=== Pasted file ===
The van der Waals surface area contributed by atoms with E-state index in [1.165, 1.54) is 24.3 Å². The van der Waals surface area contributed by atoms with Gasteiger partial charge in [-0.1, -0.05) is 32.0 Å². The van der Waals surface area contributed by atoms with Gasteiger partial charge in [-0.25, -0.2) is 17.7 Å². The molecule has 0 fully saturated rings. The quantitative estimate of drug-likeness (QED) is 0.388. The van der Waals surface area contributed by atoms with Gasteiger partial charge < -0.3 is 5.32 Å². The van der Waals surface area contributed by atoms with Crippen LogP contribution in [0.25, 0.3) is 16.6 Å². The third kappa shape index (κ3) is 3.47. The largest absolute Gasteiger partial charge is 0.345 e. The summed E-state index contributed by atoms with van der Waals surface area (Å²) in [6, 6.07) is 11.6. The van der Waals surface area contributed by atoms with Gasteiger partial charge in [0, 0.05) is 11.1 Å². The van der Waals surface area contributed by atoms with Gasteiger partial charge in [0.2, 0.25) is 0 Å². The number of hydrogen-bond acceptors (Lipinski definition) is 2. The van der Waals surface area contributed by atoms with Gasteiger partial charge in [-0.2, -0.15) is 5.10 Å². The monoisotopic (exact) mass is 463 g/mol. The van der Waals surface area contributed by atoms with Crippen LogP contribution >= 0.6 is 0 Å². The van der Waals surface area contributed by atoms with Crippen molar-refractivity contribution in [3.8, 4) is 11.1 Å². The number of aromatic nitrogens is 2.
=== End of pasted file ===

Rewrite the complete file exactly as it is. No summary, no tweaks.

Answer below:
The van der Waals surface area contributed by atoms with E-state index in [1.165, 1.54) is 24.3 Å². The van der Waals surface area contributed by atoms with Gasteiger partial charge in [-0.1, -0.05) is 32.0 Å². The van der Waals surface area contributed by atoms with Gasteiger partial charge in [-0.25, -0.2) is 17.7 Å². The molecule has 0 fully saturated rings. The quantitative estimate of drug-likeness (QED) is 0.388. The van der Waals surface area contributed by atoms with Gasteiger partial charge < -0.3 is 5.32 Å². The van der Waals surface area contributed by atoms with Crippen LogP contribution in [0.25, 0.3) is 16.6 Å². The third kappa shape index (κ3) is 3.47. The largest absolute Gasteiger partial charge is 0.345 e. The summed E-state index contributed by atoms with van der Waals surface area (Å²) in [6, 6.07) is 11.6. The van der Waals surface area contributed by atoms with Gasteiger partial charge in [0, 0.05) is 11.1 Å². The van der Waals surface area contributed by atoms with Gasteiger partial charge in [0.2, 0.25) is 0 Å². The number of hydrogen-bond acceptors (Lipinski definition) is 2. The van der Waals surface area contributed by atoms with Gasteiger partial charge in [-0.2, -0.15) is 5.10 Å². The monoisotopic (exact) mass is 463 g/mol. The van der Waals surface area contributed by atoms with Crippen LogP contribution >= 0.6 is 0 Å². The van der Waals surface area contributed by atoms with Crippen molar-refractivity contribution in [3.8, 4) is 11.1 Å². The number of aromatic nitrogens is 2.